Of course, there are several significant disconnects in all this:

  1. The description and visual representation of the food is not identical to its actual nutritional content. E.g. A meat pie described “homemade” accompanying a well-lit photo gets a healthier rating than a mere meat pie in a dimly lit room.
  2. The “healthiness meter” does not account for the overall diet. E.g. Mandarins and apples get ratings of 90-99%, yet a diet consisting of only mandarins and apples could not be consider “healthy” let alone 99% healthy.
  3. Nutritional health is valued over Well-being. E.g. This app, like many others emphasises the nutritional function of food. Leaving aside the place of exercise in physiological health, food also plays a significant role in individual and communal well-being. One user put a picture of a piece of chocolate cake with the label “My 16th Birthday Cake”. On the scale of “fat-to-fit” this would rate poorly, but is the “health” of a birthday cake only located in its nutritional value or can it include notions of well-being and hold symbolic importance.

There are many other ways to consider this app and the increasing use of smartphones to measure and quantify life. However one of my primary interests is in the way everyday life is increasingly colonized by dual operation of smartphones and biomedical norms of health. Innocuous habits such as snacking on crackers with peanut-butter are not only judged against purported values of nutritional health but we willing offer up these practices for judgement. Not unlike the penitent turning to the confessional, perhaps we recognise a value in having these activities judged and scrutinized by others.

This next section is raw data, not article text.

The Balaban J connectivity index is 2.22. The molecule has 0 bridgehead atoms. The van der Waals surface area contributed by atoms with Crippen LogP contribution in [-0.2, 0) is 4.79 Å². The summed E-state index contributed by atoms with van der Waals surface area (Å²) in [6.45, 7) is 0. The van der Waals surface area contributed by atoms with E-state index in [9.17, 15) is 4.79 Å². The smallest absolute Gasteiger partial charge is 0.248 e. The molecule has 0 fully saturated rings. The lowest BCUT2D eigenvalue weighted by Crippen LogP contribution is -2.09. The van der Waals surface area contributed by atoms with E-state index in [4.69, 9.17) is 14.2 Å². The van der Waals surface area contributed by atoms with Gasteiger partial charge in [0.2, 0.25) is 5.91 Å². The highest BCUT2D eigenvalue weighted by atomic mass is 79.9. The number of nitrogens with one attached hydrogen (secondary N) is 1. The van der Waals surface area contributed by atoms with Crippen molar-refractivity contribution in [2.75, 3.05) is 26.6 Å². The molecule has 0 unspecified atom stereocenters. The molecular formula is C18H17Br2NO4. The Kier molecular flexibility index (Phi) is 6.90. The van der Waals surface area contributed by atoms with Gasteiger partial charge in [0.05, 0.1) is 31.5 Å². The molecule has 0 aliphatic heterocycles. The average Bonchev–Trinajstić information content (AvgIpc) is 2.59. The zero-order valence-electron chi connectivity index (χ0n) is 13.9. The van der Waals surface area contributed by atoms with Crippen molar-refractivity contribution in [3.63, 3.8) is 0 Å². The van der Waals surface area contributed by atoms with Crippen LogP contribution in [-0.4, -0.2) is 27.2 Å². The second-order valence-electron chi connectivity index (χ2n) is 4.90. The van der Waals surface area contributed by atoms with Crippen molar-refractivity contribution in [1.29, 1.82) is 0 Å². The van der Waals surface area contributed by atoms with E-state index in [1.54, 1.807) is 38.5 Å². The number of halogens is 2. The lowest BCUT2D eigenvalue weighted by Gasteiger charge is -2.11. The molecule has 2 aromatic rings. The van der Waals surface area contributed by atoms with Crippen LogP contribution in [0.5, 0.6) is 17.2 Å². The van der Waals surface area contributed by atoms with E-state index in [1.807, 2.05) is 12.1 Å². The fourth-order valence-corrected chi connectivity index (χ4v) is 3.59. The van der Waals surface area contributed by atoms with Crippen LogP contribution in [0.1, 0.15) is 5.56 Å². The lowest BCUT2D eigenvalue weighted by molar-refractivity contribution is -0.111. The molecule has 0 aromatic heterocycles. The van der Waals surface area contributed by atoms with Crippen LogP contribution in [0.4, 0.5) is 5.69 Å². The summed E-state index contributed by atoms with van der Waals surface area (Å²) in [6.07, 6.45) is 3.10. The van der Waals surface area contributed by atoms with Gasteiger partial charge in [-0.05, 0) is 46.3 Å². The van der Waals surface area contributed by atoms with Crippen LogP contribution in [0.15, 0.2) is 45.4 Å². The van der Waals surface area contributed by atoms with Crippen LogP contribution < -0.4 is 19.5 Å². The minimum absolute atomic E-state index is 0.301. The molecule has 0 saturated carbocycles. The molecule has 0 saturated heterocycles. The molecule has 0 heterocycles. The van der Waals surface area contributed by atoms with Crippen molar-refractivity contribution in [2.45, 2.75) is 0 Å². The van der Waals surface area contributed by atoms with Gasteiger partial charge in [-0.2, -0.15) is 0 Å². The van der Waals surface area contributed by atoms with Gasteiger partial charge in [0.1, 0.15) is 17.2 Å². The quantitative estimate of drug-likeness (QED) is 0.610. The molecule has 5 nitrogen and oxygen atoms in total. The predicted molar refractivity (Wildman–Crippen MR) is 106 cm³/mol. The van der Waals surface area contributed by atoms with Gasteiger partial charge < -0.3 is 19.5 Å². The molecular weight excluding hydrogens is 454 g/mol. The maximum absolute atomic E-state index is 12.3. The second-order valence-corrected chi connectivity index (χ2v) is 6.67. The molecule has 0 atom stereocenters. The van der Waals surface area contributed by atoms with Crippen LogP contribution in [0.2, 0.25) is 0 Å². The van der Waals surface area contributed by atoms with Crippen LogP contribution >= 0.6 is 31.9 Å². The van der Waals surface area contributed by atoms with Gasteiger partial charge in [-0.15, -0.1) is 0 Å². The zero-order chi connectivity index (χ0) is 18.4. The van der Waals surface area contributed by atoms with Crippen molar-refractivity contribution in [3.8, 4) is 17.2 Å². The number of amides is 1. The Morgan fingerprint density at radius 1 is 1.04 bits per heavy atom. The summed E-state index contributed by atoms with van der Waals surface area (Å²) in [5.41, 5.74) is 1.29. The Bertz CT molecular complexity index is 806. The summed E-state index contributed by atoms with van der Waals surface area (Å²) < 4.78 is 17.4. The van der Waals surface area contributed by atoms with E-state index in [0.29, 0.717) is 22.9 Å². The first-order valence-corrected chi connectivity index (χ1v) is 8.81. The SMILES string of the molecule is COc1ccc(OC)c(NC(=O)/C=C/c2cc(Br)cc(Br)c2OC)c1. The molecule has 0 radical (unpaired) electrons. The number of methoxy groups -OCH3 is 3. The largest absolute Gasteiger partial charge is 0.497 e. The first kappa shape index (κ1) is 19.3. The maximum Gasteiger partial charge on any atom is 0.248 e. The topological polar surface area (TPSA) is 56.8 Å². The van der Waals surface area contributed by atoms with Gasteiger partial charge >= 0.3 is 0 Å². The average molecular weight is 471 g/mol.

The allusion to the confessional is not incidental. Michel Foucault writes that Western society has become a confessing society. “One confesses in public and in private, to one’s parents, one’s educators, one’s doctors, to those one loves; one admits to oneself, in pleasure and in pain, things it would be impossible to tell anyone else…Western man has become a confessing animal.”[1] There’ll be more on the confession in a future post, but the point I am currently interested in is the attention given to the mundane and quotidian as effective of social and biomedical reality.